October 2015 review by Melinda Dye.

[Editor’s note: Though Bob takes Flo’s bucket without asking her, there seem to be no consequences for his actions.  How do you reconcile the “sharing” versus taking or stealing?]

Book review: Up & Down

Teckentrup, Britta. Up & Down. Templar/Candlewick. 2014. $17.99. unp. 978-0-7636-7129-7. Ages 3-5: In this charming lift-the-flap picture book, Little Penguin travels through the ocean and through sea life in cut-paper collage to reach his penguin friend. Digital art in dark colors is complemented by the calm, dark colors, and the varied sizes of flaps don’t interrupt the flow of the book whether they are lifted or not. Simple text describes Little Penguin’s movements “high into the air” and “low beneath the waves,” and opposite adjectives such as “sad” and “happy” provide teaching experiences for early readers. A sweet read-aloud book for pre-schoolers. P9Q9 October/November 2014 review by Nel Ward.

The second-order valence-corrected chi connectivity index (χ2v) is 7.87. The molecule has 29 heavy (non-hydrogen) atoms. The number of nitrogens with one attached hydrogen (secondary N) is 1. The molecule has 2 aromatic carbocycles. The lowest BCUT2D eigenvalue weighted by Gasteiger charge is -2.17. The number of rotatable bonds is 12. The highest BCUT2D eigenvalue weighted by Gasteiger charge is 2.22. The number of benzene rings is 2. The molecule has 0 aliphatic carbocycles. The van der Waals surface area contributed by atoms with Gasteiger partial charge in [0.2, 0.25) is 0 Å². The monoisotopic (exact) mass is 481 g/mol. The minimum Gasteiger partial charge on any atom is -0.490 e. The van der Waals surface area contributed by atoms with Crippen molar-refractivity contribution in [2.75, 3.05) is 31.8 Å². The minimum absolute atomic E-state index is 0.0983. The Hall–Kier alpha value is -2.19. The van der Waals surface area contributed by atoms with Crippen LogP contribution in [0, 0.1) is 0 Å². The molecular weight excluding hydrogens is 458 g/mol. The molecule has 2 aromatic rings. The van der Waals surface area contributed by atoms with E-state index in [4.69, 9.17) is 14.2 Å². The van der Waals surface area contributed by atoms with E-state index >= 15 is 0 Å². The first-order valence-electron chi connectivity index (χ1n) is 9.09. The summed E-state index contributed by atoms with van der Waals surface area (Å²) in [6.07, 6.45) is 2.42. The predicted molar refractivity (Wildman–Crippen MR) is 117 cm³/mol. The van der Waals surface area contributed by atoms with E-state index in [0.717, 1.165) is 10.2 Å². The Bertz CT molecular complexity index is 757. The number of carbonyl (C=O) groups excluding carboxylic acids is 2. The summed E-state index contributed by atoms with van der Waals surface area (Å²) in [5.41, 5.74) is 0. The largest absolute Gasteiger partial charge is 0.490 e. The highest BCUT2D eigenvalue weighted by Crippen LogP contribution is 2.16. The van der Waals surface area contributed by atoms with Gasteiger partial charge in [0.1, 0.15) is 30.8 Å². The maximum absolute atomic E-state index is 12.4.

Book review: Penguin in Peril

Hancock, Helen. “Penguin in Peril.” Templar Books, 2012. $15.99. ISBN 9780763671594 UNP. Ages pre-school. P8/Q8

The story is simply told with beautiful pictures of three hungry cats who hatch a plan to steal a fishy feast. The cats kidnap a penguin to help in their plan to steal some fish but he is able to escape and hide among some nuns, waiters and others before he is returned to the zoo. I think adults will enjoy this story as well as the picture references can be understood by adults. In the end the cats have to face jail as a consequence of their bad actions. October 2014 review by Melinda Dye.